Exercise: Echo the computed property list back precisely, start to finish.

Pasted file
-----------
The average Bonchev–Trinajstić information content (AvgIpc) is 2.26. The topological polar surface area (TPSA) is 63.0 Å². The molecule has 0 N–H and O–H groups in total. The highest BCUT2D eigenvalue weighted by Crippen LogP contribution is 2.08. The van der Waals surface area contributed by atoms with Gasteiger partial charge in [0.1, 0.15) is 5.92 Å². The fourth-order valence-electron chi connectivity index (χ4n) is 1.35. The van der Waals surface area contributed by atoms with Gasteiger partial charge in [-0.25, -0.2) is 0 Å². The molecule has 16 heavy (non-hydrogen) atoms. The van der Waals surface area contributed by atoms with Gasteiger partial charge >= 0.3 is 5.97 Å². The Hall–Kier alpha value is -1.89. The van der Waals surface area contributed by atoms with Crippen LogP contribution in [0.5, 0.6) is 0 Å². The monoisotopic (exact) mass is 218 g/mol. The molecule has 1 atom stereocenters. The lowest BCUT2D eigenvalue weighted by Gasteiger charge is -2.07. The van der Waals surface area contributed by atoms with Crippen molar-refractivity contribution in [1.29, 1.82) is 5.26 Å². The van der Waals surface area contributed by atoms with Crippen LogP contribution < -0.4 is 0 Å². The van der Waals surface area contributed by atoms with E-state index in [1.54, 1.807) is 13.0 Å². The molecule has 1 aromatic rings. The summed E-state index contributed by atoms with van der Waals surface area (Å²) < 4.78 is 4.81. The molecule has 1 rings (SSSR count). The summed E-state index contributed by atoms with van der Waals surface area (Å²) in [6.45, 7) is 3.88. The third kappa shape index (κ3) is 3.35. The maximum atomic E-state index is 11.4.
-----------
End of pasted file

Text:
The average Bonchev–Trinajstić information content (AvgIpc) is 2.26. The topological polar surface area (TPSA) is 63.0 Å². The molecule has 0 N–H and O–H groups in total. The highest BCUT2D eigenvalue weighted by Crippen LogP contribution is 2.08. The van der Waals surface area contributed by atoms with Gasteiger partial charge in [0.1, 0.15) is 5.92 Å². The fourth-order valence-electron chi connectivity index (χ4n) is 1.35. The van der Waals surface area contributed by atoms with Gasteiger partial charge in [-0.25, -0.2) is 0 Å². The molecule has 16 heavy (non-hydrogen) atoms. The van der Waals surface area contributed by atoms with Gasteiger partial charge >= 0.3 is 5.97 Å². The Hall–Kier alpha value is -1.89. The van der Waals surface area contributed by atoms with Crippen LogP contribution in [0.5, 0.6) is 0 Å². The monoisotopic (exact) mass is 218 g/mol. The molecule has 1 atom stereocenters. The lowest BCUT2D eigenvalue weighted by Gasteiger charge is -2.07. The van der Waals surface area contributed by atoms with Crippen molar-refractivity contribution in [1.29, 1.82) is 5.26 Å². The van der Waals surface area contributed by atoms with Crippen LogP contribution < -0.4 is 0 Å². The van der Waals surface area contributed by atoms with E-state index in [1.54, 1.807) is 13.0 Å². The molecule has 1 aromatic rings. The summed E-state index contributed by atoms with van der Waals surface area (Å²) < 4.78 is 4.81. The molecule has 1 rings (SSSR count). The summed E-state index contributed by atoms with van der Waals surface area (Å²) in [6.45, 7) is 3.88. The third kappa shape index (κ3) is 3.35. The maximum atomic E-state index is 11.4.